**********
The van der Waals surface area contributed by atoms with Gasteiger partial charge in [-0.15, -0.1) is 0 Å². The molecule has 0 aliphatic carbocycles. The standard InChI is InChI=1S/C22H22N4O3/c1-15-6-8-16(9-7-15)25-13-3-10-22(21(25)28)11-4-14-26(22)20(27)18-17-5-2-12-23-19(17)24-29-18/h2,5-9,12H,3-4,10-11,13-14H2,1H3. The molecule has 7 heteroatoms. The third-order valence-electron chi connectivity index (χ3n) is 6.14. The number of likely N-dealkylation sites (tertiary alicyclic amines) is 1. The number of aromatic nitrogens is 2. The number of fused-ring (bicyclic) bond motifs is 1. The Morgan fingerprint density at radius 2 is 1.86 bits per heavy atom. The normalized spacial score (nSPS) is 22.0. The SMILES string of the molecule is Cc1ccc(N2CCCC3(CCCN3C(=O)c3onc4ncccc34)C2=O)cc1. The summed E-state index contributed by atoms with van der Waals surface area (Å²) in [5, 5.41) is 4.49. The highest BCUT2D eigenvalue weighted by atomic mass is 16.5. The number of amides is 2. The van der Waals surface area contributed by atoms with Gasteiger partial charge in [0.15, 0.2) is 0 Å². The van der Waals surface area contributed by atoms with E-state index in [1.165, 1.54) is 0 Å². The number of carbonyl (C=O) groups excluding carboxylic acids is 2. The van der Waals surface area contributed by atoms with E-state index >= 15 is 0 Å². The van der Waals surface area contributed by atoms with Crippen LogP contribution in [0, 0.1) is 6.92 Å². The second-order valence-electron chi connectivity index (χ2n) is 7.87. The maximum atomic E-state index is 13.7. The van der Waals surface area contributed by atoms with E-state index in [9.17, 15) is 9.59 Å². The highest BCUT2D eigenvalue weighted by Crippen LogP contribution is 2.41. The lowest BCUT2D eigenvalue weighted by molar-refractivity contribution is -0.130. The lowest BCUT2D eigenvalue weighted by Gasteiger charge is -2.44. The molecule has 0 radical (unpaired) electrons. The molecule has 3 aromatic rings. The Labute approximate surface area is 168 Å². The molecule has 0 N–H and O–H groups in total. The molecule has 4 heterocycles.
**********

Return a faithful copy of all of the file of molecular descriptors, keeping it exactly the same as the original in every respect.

The van der Waals surface area contributed by atoms with Gasteiger partial charge in [-0.15, -0.1) is 0 Å². The molecule has 0 aliphatic carbocycles. The standard InChI is InChI=1S/C22H22N4O3/c1-15-6-8-16(9-7-15)25-13-3-10-22(21(25)28)11-4-14-26(22)20(27)18-17-5-2-12-23-19(17)24-29-18/h2,5-9,12H,3-4,10-11,13-14H2,1H3. The molecule has 7 heteroatoms. The third-order valence-electron chi connectivity index (χ3n) is 6.14. The number of likely N-dealkylation sites (tertiary alicyclic amines) is 1. The number of aromatic nitrogens is 2. The number of fused-ring (bicyclic) bond motifs is 1. The Morgan fingerprint density at radius 2 is 1.86 bits per heavy atom. The normalized spacial score (nSPS) is 22.0. The SMILES string of the molecule is Cc1ccc(N2CCCC3(CCCN3C(=O)c3onc4ncccc34)C2=O)cc1. The summed E-state index contributed by atoms with van der Waals surface area (Å²) in [5, 5.41) is 4.49. The highest BCUT2D eigenvalue weighted by atomic mass is 16.5. The number of amides is 2. The van der Waals surface area contributed by atoms with Gasteiger partial charge in [0.15, 0.2) is 0 Å². The van der Waals surface area contributed by atoms with E-state index in [1.165, 1.54) is 0 Å². The number of carbonyl (C=O) groups excluding carboxylic acids is 2. The van der Waals surface area contributed by atoms with E-state index >= 15 is 0 Å². The van der Waals surface area contributed by atoms with Crippen LogP contribution in [0, 0.1) is 6.92 Å². The second-order valence-electron chi connectivity index (χ2n) is 7.87. The maximum atomic E-state index is 13.7. The van der Waals surface area contributed by atoms with E-state index in [9.17, 15) is 9.59 Å². The highest BCUT2D eigenvalue weighted by Crippen LogP contribution is 2.41. The lowest BCUT2D eigenvalue weighted by molar-refractivity contribution is -0.130. The lowest BCUT2D eigenvalue weighted by Gasteiger charge is -2.44. The molecule has 0 radical (unpaired) electrons. The molecule has 3 aromatic rings. The Labute approximate surface area is 168 Å². The molecule has 0 N–H and O–H groups in total. The molecule has 4 heterocycles.